Tuesday, September 12, 2017

Richard Nixon, TV Star

I admit I didn’t approach John A. Farrell’s Richard Nixon: The Life with much excitement. After personally surviving the Nixon era, I’d read some books, and watched some movies, and that seemed quite enough for me. But Jack Farrell’s new biography of the only U.S. president to resign from office turns out to be as exciting as the best-crafted thriller. It’s chockful of revelations, many of them benefitting from the recent release of scores of documents and White House tapes to scholars. And Farrell’s taut, vivid prose jolts the Nixon story to life. Here’s a pre-Watergate tidbit involving some early underhanded scrutiny of perceived enemies: “The surveillance yielded little but gossip and traces of bureaucratic jockeying. Nixon and his aides, with a revealing degree of self-consciousness, at long last packed the transcripts up and locked them in a White House safe, where their faint tick tick tick was, for a time, forgotten.” (Yes, this passage reminds me of a screenwriter’s best friend: the ticking clock.)

As a man and a president, Richard Nixon was inspired by movies, particularly Patton, which he watched over and over in times of stress. But at many key points his career was driven by the new medium of television. Farrell details how, in 1952, at the point when his place on the Eisenhower ticket was threatened by allegations of financial misconduct, Nixon turned to TV to make his case to the American people. Though the optics were crude and were improvised on the spot, it worked. He became Ike’s two-term running mate.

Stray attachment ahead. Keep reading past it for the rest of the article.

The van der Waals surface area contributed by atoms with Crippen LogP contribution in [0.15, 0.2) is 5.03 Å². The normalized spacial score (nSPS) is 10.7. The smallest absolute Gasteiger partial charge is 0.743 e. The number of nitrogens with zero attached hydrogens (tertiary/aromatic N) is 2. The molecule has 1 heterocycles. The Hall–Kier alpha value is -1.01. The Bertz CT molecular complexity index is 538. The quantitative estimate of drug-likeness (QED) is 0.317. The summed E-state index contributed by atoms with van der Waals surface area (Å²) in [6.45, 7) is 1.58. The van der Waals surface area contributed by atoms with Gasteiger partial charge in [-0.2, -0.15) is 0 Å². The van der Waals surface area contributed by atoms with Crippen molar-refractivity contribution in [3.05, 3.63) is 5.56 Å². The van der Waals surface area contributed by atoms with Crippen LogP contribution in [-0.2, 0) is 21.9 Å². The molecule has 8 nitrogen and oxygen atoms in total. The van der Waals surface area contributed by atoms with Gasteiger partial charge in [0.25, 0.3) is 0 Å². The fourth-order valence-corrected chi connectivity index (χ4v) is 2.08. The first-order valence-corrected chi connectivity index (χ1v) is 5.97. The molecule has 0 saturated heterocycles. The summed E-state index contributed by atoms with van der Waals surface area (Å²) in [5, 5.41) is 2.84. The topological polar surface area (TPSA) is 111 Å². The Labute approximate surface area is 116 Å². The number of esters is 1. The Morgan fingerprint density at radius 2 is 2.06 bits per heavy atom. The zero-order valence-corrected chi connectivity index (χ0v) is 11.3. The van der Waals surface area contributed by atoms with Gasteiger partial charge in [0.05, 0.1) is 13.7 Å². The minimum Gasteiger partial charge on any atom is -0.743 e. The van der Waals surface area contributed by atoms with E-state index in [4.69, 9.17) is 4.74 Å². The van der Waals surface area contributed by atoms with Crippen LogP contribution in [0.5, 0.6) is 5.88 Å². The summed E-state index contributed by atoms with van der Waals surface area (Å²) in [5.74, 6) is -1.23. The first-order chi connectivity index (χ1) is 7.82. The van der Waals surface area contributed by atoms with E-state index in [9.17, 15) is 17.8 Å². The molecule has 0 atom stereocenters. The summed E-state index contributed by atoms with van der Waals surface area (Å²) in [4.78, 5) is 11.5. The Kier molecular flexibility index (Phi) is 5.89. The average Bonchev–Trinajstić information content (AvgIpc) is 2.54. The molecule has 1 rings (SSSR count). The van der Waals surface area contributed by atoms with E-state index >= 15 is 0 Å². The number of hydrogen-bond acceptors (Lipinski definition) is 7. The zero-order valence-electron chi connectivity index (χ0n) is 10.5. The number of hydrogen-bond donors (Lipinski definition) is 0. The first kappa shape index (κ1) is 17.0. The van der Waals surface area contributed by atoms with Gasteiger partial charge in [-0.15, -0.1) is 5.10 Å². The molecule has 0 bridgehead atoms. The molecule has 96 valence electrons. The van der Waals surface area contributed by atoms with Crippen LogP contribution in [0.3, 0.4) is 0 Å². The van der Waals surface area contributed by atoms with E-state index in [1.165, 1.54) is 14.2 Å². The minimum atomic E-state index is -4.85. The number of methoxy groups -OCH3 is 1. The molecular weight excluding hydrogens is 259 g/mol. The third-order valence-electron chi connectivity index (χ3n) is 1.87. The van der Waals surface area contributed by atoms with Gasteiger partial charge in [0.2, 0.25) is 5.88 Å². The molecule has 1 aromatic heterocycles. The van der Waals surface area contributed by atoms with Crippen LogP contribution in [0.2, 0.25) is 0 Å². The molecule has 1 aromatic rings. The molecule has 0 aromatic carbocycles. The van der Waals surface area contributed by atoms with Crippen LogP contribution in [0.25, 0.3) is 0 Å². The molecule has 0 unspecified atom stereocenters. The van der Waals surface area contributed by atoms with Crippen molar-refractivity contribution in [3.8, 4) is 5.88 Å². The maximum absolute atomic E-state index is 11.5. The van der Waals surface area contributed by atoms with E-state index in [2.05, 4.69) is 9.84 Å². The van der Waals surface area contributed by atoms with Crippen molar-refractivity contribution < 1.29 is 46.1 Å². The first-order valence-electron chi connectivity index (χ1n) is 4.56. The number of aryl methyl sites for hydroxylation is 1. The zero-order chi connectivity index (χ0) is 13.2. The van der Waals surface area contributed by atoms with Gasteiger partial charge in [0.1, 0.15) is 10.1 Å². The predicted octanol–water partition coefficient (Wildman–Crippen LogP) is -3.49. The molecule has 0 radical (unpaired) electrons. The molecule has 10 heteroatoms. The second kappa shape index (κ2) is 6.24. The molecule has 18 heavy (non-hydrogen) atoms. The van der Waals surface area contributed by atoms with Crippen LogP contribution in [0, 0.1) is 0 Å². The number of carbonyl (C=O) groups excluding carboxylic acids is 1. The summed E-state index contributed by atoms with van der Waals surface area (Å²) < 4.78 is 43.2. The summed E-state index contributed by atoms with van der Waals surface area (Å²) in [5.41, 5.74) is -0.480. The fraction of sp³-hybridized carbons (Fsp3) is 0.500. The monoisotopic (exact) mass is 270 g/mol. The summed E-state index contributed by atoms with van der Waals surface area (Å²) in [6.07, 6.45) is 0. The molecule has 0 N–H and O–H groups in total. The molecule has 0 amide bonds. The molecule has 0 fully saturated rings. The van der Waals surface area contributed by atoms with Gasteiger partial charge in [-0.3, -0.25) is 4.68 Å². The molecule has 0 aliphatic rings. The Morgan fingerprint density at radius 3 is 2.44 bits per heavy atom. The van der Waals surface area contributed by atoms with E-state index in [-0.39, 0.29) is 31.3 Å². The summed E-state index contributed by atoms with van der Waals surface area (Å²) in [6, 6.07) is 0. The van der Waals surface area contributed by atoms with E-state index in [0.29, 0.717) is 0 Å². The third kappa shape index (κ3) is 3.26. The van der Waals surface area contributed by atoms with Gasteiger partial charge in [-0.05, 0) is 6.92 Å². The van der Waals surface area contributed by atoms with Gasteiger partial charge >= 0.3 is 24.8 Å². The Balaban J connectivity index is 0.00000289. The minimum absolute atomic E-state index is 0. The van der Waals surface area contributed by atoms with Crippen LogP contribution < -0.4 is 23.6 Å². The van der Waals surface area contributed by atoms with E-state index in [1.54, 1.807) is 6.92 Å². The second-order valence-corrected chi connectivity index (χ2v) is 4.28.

Television was less a friend to him, of course, in 1960, when—as the Republican candidate for president—he entered into a series of nationally televised debates with Senator John F. Kennedy. Farrell notes that since Nixon’s entry into national politics in 1950, “the percentage of American households with television sets had leaped from 11 to 88 percent. . . .The audience for the first debate was some 70 to 80 million people, in a country with 107 million adults.” In that first head-to-head, Kennedy proved handsome, articulate, confident. Nixon, done in by fatigue, a bad makeup job, and the public perception that he was ill at ease, could not hope to match the challenger’s poise. 

Nixon lost the presidency in 1960, but was back on the hustings in 1968, at a time of political and social turmoil. Following the assassination of presidential candidate Robert Kennedy, Nixon’s aides strongly suggested he trade in public appearances for media events, like the “man in the arena” telecasts in which he showed off his political savvy by fielding questions from a panel of voters. As one advisor put it, “The greater the element of informality and spontaneity the better he comes across. We have to capture and capsule this spontaneity—and this means shooting RN in situations in which it’s likely to emerge, then having a chance to edit the film so that the parts shown are the parts we want shown.”  

So Nixon became a president of an evolving media age. Of course, the television cameras were there as the Watergate scandal continued to electrify the public. When Nixon stepped down from the presidency on August 9, 1974, they captured his final words and his final “V for victory” salute. Three years later, beginning on March 23, 1977, they recorded his unprecedented series of interviews with British journalist David Frost. The results were so riveting that they evolved into Frost/Nixon, a 2006 British play that took Broadway by storm. In 2008, Ron Howard directed original stars Frank Langella and Michael Sheen in the Oscar-nominated movie.

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